• Rhony Dostaly, Production Supervisor, Barbara Goldsmith Preservation Division, Preservation of Audio and Moving Image
  • Fran Dougherty, Moving Image Specialist, Barbara Goldsmith Preservation Division, Preservation of Audio and Moving Image
  • Evelyn Frangakis, Aaron and Clara Greenhut Rabinowitz Assistant Director for Preservation, Barbara Goldsmith Preservation Division
  • Jonathan Hiam, Curator, American Music Collection and The Rodgers and Hammerstein Archives of Recorded Sound
  • Tanisha Jones, Director, Jerome Robbins Archive of the Moving Image, Jerome Robbins Dance Division
  • Shola Lynch, Curator, Moving Image and Recorded Sound, Schomburg Center for Research in Black Culture
  • Daniel Sbardella, Sound Engineer, Barbara Goldsmith Preservation Division, Preservation  of Audio and Moving Image
  • Jason Varghese, Manager, IT Applications Development
  • Jonah Volk, Media Preservation Coordinator, Barbara Goldsmith Preservation Division, Preservation of Audio and Moving Image

Ann Thornton, who served as the working group's chair, charged the group with the following:

Working Group Charge

Audio and moving image assets held by the Jerome Robbins Archive of the Recorded Moving Image, Dorot Jewish Division, Manuscripts and Archives Division, Reserve Film and Video Collection, Berg Collection of English and American Literature, Rodgers and Hammerstein Archives of Recorded Sound, Schomburg Center for Research in Black Culture, Billy Rose Theatre Division, and the Theatre on Film and Tape Archive are among the most unique materials held by NYPL; they are incalculably important for scholarly and creative endeavors. Given the range, variety, depth, and uniqueness of items and especially their significance as part of curated collections, NYPL is eager to ensure their security and continued accessibility to researchers and the public.

To assist the Library in further developing a library-wide preservation and conservation plan for audio and moving image materials, the AMI Working Group is hereby charged to:

  1. Guide and facilitate the Mellon-funded AMI assessment in partnership with AVPreserve.  Gather data about the scope and condition of the holdings within the various divisions across the research centers.
  2. In consultation with AVPreserve, determine the overall state of preservation, basic description, as well as environmental and storage conditions for NYPL's AMI collections.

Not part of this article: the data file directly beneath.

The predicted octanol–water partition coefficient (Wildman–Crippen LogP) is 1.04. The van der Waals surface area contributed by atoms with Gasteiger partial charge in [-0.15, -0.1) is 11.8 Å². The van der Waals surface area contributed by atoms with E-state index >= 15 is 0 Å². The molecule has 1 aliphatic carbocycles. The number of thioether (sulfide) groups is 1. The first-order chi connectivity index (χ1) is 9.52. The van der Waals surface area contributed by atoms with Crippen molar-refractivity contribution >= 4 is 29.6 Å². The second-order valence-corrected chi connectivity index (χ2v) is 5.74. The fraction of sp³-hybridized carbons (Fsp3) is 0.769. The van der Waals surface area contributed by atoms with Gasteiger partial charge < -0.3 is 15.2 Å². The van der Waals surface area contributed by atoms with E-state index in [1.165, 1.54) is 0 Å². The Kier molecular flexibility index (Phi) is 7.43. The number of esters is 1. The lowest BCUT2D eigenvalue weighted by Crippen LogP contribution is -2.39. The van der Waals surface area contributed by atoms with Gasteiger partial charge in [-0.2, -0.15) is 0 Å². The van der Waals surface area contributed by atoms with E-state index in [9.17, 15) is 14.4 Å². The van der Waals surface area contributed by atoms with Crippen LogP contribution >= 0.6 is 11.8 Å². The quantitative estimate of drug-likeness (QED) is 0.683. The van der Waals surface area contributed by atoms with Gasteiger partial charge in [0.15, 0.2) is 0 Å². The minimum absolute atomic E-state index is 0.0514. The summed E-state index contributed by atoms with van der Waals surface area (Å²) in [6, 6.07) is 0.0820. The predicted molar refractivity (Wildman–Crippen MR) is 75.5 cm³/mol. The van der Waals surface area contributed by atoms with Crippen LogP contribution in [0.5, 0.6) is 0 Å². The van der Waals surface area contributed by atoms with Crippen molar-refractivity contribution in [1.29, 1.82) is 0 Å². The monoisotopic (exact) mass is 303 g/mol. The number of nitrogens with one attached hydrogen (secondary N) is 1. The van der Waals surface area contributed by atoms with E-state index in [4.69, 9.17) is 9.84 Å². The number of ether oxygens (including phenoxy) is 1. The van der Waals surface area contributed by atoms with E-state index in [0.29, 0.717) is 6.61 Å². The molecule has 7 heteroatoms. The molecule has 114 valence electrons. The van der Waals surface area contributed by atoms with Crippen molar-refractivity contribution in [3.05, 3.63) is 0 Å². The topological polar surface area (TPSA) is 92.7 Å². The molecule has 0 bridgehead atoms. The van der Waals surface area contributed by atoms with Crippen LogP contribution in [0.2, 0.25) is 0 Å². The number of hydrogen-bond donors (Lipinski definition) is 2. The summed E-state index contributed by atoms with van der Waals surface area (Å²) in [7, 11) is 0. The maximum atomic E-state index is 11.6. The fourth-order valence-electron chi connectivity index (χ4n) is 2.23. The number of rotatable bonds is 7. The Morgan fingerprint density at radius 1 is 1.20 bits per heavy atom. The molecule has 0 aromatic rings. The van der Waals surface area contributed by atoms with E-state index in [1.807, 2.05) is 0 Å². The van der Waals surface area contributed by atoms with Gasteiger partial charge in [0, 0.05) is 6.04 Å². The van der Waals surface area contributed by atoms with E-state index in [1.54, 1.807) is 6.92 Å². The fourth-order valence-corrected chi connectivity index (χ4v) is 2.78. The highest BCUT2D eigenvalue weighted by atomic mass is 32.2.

3. Gather data to support the establishment of preservation and conservation priorities.
  4. Assist AVPreserve in evaluating the current state of NYPL’s preservation technology infrastructure and formulating a plan to further develop this infrastructure based on assessment results.
  5. Make recommendations for how best to modify and expand NYPL's preservation program to better care for AMI collections.
  6. Serve as the core group to support future development to advance an ongoing program to preserve these materials.
  7. Make recommendations on how to best proceed with a needs analysis for dealing with NYPL’s born digital collections.

Guiding Principles

The working group’s first activity was to establish a set of principles to guide the project and to provide the group a framework of values to base its work on.  It resulted in the following:

  1. Preservation and Access are Interdependent
    A primary purpose of audio and moving image (AMI) preservation is permanent accessibility. Preservation is necessary to surmount the ever-present threats to a recording’s viability and the impediments to its access - principally, technical obsolescence and the degradation of physical media. As such, preservation and access are interdependent and inextricably linked.
  2. Ongoing Stewardship
    The life and ongoing access of AMI materials depends on a set of ongoing preservation practices. The Library continues to build and acquire these materials, expanding upon what is an already internationally valued set of collections. Ongoing stewardship of archival original recordings and digital preservation masters requires institutional will with accompanying resources to ensure that these materials survive.
  3. Timeliness
    Time is key for the successful preservation of audio and moving image collections at risk. AMI collections are at risk due to a variety of issues, both inherent and imposed, that contribute to their accelerated physical deterioration and technical obsolescence. Inaction, inadequate action, and delay will result in the loss of collections.
  4. Value
    Issues of value and risk go hand in hand for media preservation. The value of AMI materials can include their value to society, the institution, and its users, as well as their relative value within a collection or series of collections. These valuable assets require both immediate intervention and ongoing, active management to both save them for current use and ensure their ongoing survival.
  5. Reliance on Standards and Best Practices
    The preservation and access of AMI materials is dependent on the implementation of standards and best practices established by professional organizations concerned with audio and moving image preservation. Doing so ensures that NYPL’s practices remain up to date and in line with the practices of its peer institutions. A standards-based commitment includes the production of faithful, enduring, and viable preservation masters; secure, climate controlled, long-term storage for original physical media; and a trusted digital repository for preserving digital assets. Adherence to standards and best practices enables the implementation of a "digitize once" workflow that limits stress on the original asset and is the most efficient use of staff time and financial resources.